Training for General Health and Wellbeing - Anvil Training Series Article 3
An Anvil Training Article by Marshall Officer
What is the Anvil Training Series?
The Anvil Training Series is a series of 12 articles throughout 2020 about key training concepts, written for the general reader. Physical training, in some form or another, should be a part of everyone’s life. Most of the basic concepts are very easy to understand and implement, although these days the industry has become muddied with complicated variations of basic concepts that can make choosing how to train quite intimidating. These articles are here so that you don’t need a degree and ten years’ experience to separate what matters from what doesn’t, and aim to help you navigate the muddy and ever-changing waters of the online fad fitness industry.
How do we define general health and wellbeing?
The hardest part about training for general health and wellbeing is figuring out exactly what that actually means. Although it is just general health, it is highly specific to each individual person. Not only do most people have unique goals, interests, and motivators - they also begin at completely different points. Some may be injured and looking to recover, some may be high-level competitive athletes looking to adopt different habits & prevent long-term negative consequences from their particular sport. To give context for this article, I will define general health and wellbeing within some parameters that will apply in a broader setting. Before I do that, though, I want to start with a disclaimer - if you are interested in making changes in your current training habits, you should sit down with a qualified professional to discuss your medical history and your goals, in order to ensure the changes you make are measurable, sustainable, and positive in the long run.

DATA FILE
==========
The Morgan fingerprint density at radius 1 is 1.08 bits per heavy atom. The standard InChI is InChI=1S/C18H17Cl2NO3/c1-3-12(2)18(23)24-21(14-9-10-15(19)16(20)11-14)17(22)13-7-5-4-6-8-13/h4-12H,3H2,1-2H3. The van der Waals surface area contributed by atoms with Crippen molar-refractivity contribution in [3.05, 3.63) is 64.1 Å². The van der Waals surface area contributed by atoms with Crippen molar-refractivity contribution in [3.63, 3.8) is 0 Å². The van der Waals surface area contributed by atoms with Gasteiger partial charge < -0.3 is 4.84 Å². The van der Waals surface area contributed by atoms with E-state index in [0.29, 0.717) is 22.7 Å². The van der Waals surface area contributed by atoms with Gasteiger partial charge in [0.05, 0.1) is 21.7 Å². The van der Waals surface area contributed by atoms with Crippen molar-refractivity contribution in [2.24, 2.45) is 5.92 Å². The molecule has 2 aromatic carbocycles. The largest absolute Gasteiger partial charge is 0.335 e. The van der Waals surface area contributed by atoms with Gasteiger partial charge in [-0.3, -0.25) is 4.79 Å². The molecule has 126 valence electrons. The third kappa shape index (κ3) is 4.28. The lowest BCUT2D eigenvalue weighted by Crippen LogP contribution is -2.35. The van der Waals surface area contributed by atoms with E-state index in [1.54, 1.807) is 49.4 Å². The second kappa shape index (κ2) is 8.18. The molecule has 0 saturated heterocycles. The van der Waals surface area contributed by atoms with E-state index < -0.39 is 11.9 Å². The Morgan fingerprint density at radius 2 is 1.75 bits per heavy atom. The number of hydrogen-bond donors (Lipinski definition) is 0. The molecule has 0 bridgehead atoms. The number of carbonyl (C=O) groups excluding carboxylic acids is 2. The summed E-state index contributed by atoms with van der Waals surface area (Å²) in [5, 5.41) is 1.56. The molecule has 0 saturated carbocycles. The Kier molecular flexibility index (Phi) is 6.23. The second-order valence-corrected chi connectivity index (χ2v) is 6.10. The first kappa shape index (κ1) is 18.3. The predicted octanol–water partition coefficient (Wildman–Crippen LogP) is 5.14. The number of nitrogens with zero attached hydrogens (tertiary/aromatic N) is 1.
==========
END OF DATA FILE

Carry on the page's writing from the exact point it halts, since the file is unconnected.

First and foremost, everyone should be doing some kind of regular exercise. In a perfect world, I believe exercise should be done daily, as a staple of whatever routine somebody has between opening their eyes in the morning and closing them at night. At a general level, the type of exercise doesn’t really matter, because the benefits from regular exercise speak for themselves. If I am advocating daily exercise, I believe it needs to be enjoyable enough for the individual that they look forward to it, rather than dread it. So, to define general health and wellbeing for the purposes of this article: a healthy body weight (which we can use the Body Mass Index (BMI) to assess at a very basic level), a healthy resting heart rate, a healthy average blood pressure, a healthy and consistent amount of sleep, and the ability to comfortably sit, stand, walk, run, bend, twist, push, pull, lift, and move through day to day tasks without concern for injury, pain, discomfort, or excess fatigue.